Two years ago, Goldman Sachs (NYSE:GS) unveiled its Marcus consumer bank to much fanfare. Long known for serving wealthy clients and the largest enterprises, Goldman was actually coming out with a product for the masses. Even better, the Wall Street titan was starting from a blank piece of paper, without the burden of large physical bank branches, as rivals had. Despite a not-so-hot reputation coming out of the Great Recession, Marcus has managed to attract an impressive $26 billion in deposits in just two years.

That might have something to do with the high rates Goldman pays on savings accounts (1.9% as of this writing), but it's also a testament to Goldman's heft and marketing skill. In addition, new CEO David Solomon said last spring he sees Marcus turning into a "very big, very profitable" business in the future. Combine that with Goldman's valuation of only 8.8 times forward earnings, and one might think this is a pretty favorable investment setup.

However, I wouldn't invest in Goldman Sachs based on the Marcus initiative. Here's why.

A tablet displays a credit score of 811.

Image source: Getty Images.

We're late in the cycle...maybe

Remember that Goldman decided to start a lending operation eight years into a bull market, which has just turned 10. Marcus' product is also an unsecured personal loan, meaning that if a loan goes bad, there's no house, car, or stock portfolio to repossess.

That's part of the reason Marcus only has around $4 billion in loans outstanding -- much lower than its $26 billion in deposits. Bloomberg also recently reported that Goldman is considering moderating loan growth next year. A recent comment from the third-quarter conference call didn't exactly inspire confidence, either:

We ... remain very aware of where we are in the credit cycle. Our pace of loan growth will continue to be governed by our assessment of consumers' ability to pay and the overall macro environment. We are building this business for the long run and we are not chasing volume targets. We will continue to grow deliberately and carefully.

Management did claim that "we see no evidence that the cycle is turning," but maintaining it is merely being proactive. Still, could there be something else amiss?

Competitive threats

While Goldman is a hundred-plus year-old stalwart of Wall Street, consumer lending is still unfamiliar territory. Marcus is behind West Coast fintech companies like LendingClub (NYSE: LC), Prosper, and Social Finance, and other banks like Discover Financial Services (NYSE: DFS) in personal loans. Goldman had set an initial target of 4% loss rates on its loans, but then called for a range of 4% to 5% on its second-quarter call. One analyst from Craig-Halllum thinks loss rates are at the upper end of the range, higher than both LendingClub and Discover personal loans by about one percentage point.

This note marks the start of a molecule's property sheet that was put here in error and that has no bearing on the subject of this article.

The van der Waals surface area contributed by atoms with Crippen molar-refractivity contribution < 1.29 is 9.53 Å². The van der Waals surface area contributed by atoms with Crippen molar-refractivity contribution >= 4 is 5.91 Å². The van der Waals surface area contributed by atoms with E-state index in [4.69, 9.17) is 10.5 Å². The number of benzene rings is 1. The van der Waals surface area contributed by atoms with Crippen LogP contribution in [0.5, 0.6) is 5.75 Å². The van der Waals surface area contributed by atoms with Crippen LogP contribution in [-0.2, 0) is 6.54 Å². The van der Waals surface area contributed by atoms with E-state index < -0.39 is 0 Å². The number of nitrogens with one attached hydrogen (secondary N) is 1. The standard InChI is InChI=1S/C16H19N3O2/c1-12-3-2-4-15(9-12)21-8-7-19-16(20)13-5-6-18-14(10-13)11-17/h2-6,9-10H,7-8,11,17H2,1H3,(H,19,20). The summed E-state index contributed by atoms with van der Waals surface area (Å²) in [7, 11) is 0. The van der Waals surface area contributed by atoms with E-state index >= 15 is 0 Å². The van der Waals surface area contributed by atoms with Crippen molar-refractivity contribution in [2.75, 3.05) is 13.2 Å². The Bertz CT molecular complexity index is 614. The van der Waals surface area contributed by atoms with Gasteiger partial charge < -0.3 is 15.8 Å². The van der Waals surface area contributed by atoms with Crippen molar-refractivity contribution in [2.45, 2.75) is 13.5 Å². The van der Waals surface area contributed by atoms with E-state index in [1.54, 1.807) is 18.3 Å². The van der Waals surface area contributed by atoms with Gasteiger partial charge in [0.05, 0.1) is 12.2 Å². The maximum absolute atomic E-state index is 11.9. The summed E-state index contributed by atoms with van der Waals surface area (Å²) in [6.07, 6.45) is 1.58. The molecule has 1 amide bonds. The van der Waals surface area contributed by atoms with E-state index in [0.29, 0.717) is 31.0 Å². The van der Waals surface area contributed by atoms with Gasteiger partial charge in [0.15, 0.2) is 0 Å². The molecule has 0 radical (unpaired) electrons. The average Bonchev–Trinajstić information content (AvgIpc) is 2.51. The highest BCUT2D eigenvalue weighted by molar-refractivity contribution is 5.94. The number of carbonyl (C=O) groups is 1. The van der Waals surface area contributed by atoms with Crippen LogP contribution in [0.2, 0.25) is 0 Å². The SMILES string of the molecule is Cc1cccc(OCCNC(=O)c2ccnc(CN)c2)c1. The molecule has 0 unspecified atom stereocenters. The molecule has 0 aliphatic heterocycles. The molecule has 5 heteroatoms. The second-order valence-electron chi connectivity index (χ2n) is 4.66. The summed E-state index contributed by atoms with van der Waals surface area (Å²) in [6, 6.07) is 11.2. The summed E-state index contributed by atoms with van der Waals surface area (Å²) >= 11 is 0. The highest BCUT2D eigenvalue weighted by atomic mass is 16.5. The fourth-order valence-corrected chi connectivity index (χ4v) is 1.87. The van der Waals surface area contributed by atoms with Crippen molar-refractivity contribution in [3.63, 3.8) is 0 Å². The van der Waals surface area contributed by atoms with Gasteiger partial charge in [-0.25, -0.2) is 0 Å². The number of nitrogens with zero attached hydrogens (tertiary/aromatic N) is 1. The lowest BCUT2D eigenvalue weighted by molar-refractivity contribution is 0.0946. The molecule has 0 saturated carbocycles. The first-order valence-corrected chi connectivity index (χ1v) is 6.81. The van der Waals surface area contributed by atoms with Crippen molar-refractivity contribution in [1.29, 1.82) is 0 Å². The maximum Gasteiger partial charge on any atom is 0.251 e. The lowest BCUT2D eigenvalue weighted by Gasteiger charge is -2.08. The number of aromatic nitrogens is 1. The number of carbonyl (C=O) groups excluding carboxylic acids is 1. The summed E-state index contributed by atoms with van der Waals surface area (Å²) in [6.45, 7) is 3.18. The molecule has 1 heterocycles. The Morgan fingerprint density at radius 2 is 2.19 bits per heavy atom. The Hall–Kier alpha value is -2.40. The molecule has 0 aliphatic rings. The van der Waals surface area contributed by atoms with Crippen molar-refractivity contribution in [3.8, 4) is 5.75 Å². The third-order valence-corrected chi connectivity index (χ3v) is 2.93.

That could mean underwriting isn't going as smoothly as anticipated, and might explain Goldman's decision to slow down. While the pause may be a good thing in the long run, it means investors will need to be patient. Management recently discussed other Marcus products including mortgages and auto loans, but these categories are also competitive, and it could signal that personal-loan growth is more difficult than first envisioned.

It's still tiny

Finally, while Marcus grabs a lot of media attention, it's pretty insignificant compared to Goldman's other divisions. Marcus is part of the company's investing and lending (I&L) segment, which provided 21% of overall revenue last quarter. But Marcus is only a fraction of that, as I&L also includes secured loans to middle-market companies, large enterprises, and infrastructure projects.

Assuming the average Marcus loan yields 12%, that would only equate to about $500 million annually on $4 billion in principal outstanding, or $125 million quarterly. For reference, the I&L segment earned revenue of $1.86 billion last quarter, and the company earned net revenue of $8.65 billion overall.

The majority of Goldman's business is still in two other segments: investment banking, and institutional client services (that is, trading). Investment banking was strong last quarter on the back of robust merger activity and the initial public offerings of several Chinese start-ups -- but that activity isn't dependable, especially if interest rates rise or if the equity markets decline, making it less attractive to go public. In addition, regulations and technological innovation have put pressure on the trading businesses in fixed income, currencies, and commodities; that division was down a whopping 30% in 2017 and fell 10% last quarter.

Goldman should get kudos for entering new markets and thinking longer-term. However, it will take a very long time for Marcus to make any sort of difference. With inconsistent divisions making up a majority of revenue, Goldman Sachs is not the screaming bargain it seems.

This article represents the opinion of the writer, who may disagree with the “official” recommendation position of a Motley Fool premium advisory service. We’re motley! Questioning an investing thesis -- even one of our own -- helps us all think critically about investing and make decisions that help us become smarter, happier, and richer.